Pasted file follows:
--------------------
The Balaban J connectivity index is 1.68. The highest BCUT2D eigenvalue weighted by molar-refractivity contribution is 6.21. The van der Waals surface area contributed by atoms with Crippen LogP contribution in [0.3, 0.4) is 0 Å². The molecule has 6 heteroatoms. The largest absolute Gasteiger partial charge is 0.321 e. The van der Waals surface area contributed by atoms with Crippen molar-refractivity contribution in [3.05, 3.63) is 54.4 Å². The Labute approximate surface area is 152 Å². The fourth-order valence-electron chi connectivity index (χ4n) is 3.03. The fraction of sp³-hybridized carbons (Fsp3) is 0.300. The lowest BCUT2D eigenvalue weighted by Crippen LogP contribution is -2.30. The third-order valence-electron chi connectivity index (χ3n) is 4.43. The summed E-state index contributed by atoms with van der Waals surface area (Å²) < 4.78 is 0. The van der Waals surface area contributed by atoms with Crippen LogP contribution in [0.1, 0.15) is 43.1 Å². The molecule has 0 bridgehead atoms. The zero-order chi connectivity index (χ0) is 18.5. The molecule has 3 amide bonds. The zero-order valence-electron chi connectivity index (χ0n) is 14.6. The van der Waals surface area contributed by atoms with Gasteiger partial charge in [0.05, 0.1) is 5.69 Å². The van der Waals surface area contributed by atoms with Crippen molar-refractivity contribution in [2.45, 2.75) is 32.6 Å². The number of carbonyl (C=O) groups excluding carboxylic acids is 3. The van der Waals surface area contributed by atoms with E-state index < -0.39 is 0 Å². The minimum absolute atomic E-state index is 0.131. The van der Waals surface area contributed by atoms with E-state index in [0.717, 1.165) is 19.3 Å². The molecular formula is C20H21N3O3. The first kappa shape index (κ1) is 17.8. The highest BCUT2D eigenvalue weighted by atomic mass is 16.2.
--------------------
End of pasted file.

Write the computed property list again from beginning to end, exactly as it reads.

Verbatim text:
The Balaban J connectivity index is 1.68. The highest BCUT2D eigenvalue weighted by molar-refractivity contribution is 6.21. The van der Waals surface area contributed by atoms with Crippen LogP contribution in [0.3, 0.4) is 0 Å². The molecule has 6 heteroatoms. The largest absolute Gasteiger partial charge is 0.321 e. The van der Waals surface area contributed by atoms with Crippen molar-refractivity contribution in [3.05, 3.63) is 54.4 Å². The Labute approximate surface area is 152 Å². The fourth-order valence-electron chi connectivity index (χ4n) is 3.03. The fraction of sp³-hybridized carbons (Fsp3) is 0.300. The lowest BCUT2D eigenvalue weighted by Crippen LogP contribution is -2.30. The third-order valence-electron chi connectivity index (χ3n) is 4.43. The summed E-state index contributed by atoms with van der Waals surface area (Å²) < 4.78 is 0. The van der Waals surface area contributed by atoms with Crippen LogP contribution in [0.1, 0.15) is 43.1 Å². The molecule has 0 bridgehead atoms. The zero-order chi connectivity index (χ0) is 18.5. The molecule has 3 amide bonds. The zero-order valence-electron chi connectivity index (χ0n) is 14.6. The van der Waals surface area contributed by atoms with Gasteiger partial charge in [0.05, 0.1) is 5.69 Å². The van der Waals surface area contributed by atoms with Crippen molar-refractivity contribution in [2.45, 2.75) is 32.6 Å². The number of carbonyl (C=O) groups excluding carboxylic acids is 3. The van der Waals surface area contributed by atoms with E-state index < -0.39 is 0 Å². The minimum absolute atomic E-state index is 0.131. The van der Waals surface area contributed by atoms with E-state index in [0.717, 1.165) is 19.3 Å². The molecular formula is C20H21N3O3. The first kappa shape index (κ1) is 17.8. The highest BCUT2D eigenvalue weighted by atomic mass is 16.2.